Down with ()!

Published Proposal,

This version:
(Toyota Research Institute—Advanced Development)
ISO/IEC JTC1/SC22/WG21 14882: Programming Language — C++


A proposal for removing unnecessary ()’s from C++ lambdas.

1. Revision History

EWG discussed this change as [EWG135] in Lenexa and voted 15 to 1 on forwarding to core. It became [CWG2121], discussed in Kona and needed someone to volunteer wording. This paper presents text that implements that decision, for consideration.

[P1102R0] was published in June 2018. It was discussed on the EWG reflector in June 2018, Nina Ranns provided feedback, and EWG chair agreed that the paper should move to CWG directly given previous polls.

[P1102R1] responded to feedback about ambiguous requires-clauses from Hubert Tong and was discussed in a CWG teleconference on 2020-12-07.

P1102R2 incorporates the feedback given by CWG during that teleconference.

2. Introduction and motivation

Currently, C++ lambdas with no parameters do not require a parameter declaration clause. The specification even contains this language in [expr.prim.lambda] section 8.4.5 ❡4:

If a lambda-expression does not include a lambda-declarator, it is as if the lambda-declarator were ().

This allows us to omit the unused () in simple lambdas such as this:

std::string s1 = "abc";
auto withParen = [s1 = std::move(s1)] () {
  std::cout << s1 << '\n'; 

std::string s2 = "abc";
auto noSean = [s2 = std::move(s2)] { // Note no syntax error.
  std::cout << s2 << '\n'; 

These particular lambdas have ownership of the strings, so they ought to be able to mutate it, but s1 and s2 are const (because the const operator is declared const by default) so we need to add the mutable keyword:

std::string s1 = "abc";
auto withParen = [s1 = std::move(s1)] () mutable {
  s1 += "d";
  std::cout << s1 << '\n'; 

std::string s2 = "abc";
auto noSean = [s2 = std::move(s2)] mutable { // Currently a syntax error.
  s2 += "d";
  std::cout << s2 << '\n'; 

Confusingly, the current Standard requires the empty parens when using the mutable keyword. This rule is unintuitive, causes common syntax errors, and clutters our code. When compiling with clang, we even get a syntax error that indicates the compiler knows exactly what is going on:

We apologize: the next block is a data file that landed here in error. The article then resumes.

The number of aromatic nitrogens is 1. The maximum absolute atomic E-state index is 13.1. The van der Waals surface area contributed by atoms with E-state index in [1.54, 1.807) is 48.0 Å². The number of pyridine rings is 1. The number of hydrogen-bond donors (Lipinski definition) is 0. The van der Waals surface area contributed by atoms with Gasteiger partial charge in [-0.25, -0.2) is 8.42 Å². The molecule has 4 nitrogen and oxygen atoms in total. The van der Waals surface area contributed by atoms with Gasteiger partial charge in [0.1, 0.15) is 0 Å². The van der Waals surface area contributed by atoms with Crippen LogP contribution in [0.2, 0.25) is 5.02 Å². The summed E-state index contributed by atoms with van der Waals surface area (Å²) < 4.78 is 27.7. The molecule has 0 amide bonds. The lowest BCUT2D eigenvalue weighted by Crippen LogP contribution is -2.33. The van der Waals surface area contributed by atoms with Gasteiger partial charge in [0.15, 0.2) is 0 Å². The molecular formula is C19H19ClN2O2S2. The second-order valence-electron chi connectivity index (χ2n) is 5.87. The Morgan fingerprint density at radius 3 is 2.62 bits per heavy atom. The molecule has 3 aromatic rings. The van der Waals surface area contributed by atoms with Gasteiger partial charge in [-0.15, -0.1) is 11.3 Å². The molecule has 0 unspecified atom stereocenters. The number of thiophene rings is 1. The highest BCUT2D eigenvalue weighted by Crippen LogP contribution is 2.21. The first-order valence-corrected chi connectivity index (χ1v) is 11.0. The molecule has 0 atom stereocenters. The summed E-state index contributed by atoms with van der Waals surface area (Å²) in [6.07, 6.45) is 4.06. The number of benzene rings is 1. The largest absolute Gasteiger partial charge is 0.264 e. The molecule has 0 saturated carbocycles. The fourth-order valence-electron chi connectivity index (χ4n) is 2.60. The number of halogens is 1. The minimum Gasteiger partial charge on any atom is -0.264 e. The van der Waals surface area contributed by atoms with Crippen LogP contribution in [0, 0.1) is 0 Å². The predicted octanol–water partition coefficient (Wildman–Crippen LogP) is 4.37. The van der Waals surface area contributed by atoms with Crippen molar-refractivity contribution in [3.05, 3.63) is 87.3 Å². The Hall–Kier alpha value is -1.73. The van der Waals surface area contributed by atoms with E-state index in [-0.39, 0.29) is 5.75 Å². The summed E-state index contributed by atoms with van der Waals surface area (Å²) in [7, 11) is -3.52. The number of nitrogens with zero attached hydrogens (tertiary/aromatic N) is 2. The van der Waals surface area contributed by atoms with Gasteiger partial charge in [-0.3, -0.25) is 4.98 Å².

example.cpp:11:54: error: lambda requires '()' before 'mutable'
auto noSean = [s2 = std::move(s2)] mutable { // Currently a syntax error.
1 error generated.

This proposal would make these parentheses unnecessary like they were before we added mutable. This will apply to:

3. Impact

This change will not break existing code.

4. Wording

Modify Lambda expressions [expr.prim.lambda] as follows:

lambda-expression :
lambda-introducer lambda-declaratoropt compound-statement
lambda-introducer < template-parameter-list > requires-clauseopt
lambda-declaratoropt compound-statement
lambda-introducer :
[ lambda-captureopt ]
( parameter-declaration-clause ) decl-specifier-seqopt lambda-specifiers
noexcept-specifieropt attribute-specifier-seqopt trailing-return-typeopt requires-clauseopt
decl-specifier-seqoptnoexcept-specifieropt attribute-specifier-seqopt trailing-return-typeopt

The opt after lambda-declarator is removed because lambda-declarator can now be empty and the opt would be redundant. lambda-specifiers is given a name to reduce redunancy in the grammar.

Modify ❡4 to clarify that all lambda-expressions now have a lambda-declarator but it may be empty:

If a lambda-expression does not include a includes an empty lambda-declarator, it is as if the lambda-declarator were (). [...]


Informative References

EWG. More flexible lambda syntax. 6 May 2015. drafting. URL: https://wg21.link/cwg2121
Herb Sutter. [tiny] Mutable is part of a lambda-declarator, so when a lambda is mutable, the parentheses aren't optional. New. URL: https://wg21.link/ewg135
Alex Christensen, JF Bastien. Down with ()!. 20 June 2018. URL: https://wg21.link/p1102r0
Alex Christensen, JF Bastien. Down with ()!. URL: https://wg21.link/p1102r1